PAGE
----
Students, teachers and visitors climbing the steps to Carey Baptist Grammar School’s Student Development department are these days being greeted in a not-so-usual fashion.
Students attend Student Development for some time out, if they are upset or feeling overwhelmed. The team of psychologists, student guidance co-ordinators and talent development, learning development and first aid teams are there to help students however they can.
But as of Term 2 this year, a new staff member has joined with a whole new approach to student support. Luka-Barkley works predominantly in our reception area and has nominated himself as the greeter of all visitors.
As the bell sounds and the students and teachers move through the corridors, Barkley moves to the top of the stairs where he waits to welcome his next guest. His friendly offering has become a powerful engagement tool in connecting students to our team. At times, he also accompanies students in their one-on-one sessions with a psychologist, sitting at their feet and gratefully receiving pats.
Luka-Barkley, known usually just as Barkley, is a 20-month-old white Labrador whose sole job is to give unconditional affection to students visiting our department. Barkley came to us from Guide Dogs Victoria after choosing a different path and opting for a career in therapy. The new Therapy Dog Program at Guide Dogs Victoria has not only provided us with the most beautiful, loving and gentle dog, but they have also provided our team with training and resources to help us along our journey with him.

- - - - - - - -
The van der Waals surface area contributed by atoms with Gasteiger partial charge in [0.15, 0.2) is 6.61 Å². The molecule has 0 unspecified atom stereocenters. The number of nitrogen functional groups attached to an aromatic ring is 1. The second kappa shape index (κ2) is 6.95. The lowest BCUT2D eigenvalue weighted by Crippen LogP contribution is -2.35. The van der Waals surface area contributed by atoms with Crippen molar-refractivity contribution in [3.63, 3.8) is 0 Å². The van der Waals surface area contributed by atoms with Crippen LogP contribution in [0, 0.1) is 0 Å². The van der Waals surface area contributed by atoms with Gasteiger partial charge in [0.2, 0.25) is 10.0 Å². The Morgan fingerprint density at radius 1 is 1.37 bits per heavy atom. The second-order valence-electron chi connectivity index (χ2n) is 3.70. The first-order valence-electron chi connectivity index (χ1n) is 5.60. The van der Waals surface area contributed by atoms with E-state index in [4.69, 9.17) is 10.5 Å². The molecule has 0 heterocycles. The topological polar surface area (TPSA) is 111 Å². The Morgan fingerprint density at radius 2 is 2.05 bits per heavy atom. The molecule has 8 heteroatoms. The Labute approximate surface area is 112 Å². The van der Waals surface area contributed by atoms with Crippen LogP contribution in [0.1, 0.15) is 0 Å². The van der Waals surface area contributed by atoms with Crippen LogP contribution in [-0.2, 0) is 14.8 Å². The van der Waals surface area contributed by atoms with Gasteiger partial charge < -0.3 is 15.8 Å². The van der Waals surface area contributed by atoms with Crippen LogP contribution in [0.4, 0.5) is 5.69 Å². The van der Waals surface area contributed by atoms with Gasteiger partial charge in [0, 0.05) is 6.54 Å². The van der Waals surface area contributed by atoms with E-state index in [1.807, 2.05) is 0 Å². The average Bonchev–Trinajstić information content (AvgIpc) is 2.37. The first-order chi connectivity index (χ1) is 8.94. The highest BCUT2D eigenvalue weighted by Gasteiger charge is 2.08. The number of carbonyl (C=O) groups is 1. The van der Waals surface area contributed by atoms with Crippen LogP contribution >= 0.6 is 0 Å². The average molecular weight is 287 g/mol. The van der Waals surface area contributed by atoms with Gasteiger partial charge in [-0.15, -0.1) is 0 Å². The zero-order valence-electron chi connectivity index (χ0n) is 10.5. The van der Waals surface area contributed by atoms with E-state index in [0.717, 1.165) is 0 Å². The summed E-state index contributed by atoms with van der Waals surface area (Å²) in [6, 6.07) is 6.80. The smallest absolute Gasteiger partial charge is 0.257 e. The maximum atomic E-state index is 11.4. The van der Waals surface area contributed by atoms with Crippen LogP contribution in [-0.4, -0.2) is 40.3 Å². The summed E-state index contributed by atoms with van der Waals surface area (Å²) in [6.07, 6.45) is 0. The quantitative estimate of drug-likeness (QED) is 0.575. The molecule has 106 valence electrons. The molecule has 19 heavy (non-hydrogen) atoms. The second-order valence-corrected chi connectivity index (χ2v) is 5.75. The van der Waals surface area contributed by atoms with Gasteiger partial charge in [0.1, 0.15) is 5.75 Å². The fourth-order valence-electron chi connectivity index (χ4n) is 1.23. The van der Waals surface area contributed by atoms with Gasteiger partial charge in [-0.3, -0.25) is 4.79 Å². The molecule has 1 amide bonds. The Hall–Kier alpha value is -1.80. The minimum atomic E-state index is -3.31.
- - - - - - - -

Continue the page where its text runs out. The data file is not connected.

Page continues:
One of the aims of having a therapy dog at Student Development is to help students overcome any apprehension they may have in reaching out for Student Development support. Early indications suggest that Barkley is having the desired effect as many staff and students now come up just to say hello to him. Barkley is blissfully unaware of the broader impact he’s having in helping to destigmatise visits to Student Development. As one student recently said, ‘Barkley is the best thing that has happened.’
As students and staff arrive, Barkley's presence provides a wonderful distraction from other pressures and promotes healthy connections between people around him. Students often chat about their own pets, or family members’ pets and have questions about Barkley. If a student arrives distressed, Barkley will sit with the student and gladly accept the pats and tears with calm, non-judgmental ‘dogginess’. We have learnt that Barkley loves to sit with people, touching them in some small way, just with a part of his body on someone’s foot.
We are aware that not everyone is comfortable with dogs, and some are allergic. As such, we have dog-free days and dog-free rooms within the department. Barkley is also never left with a student unsupervised. If a student wanted to work on helping to manage their anxiety a dog might evoke, then the psychologists are well equipped to assist with this process.
We’d always hoped that a therapy dog would add to the student experience while attending Student Development. Barkley’s presence and loving engagement has proven as much.
We are very grateful we have been given the opportunity to have Barkley on our team and we are indebted to Tanya Taylor and Guide Dogs Victoria for making it possible for the Carey Student Development program to have such a highly trained dog on its team.
Acting Head of Student Development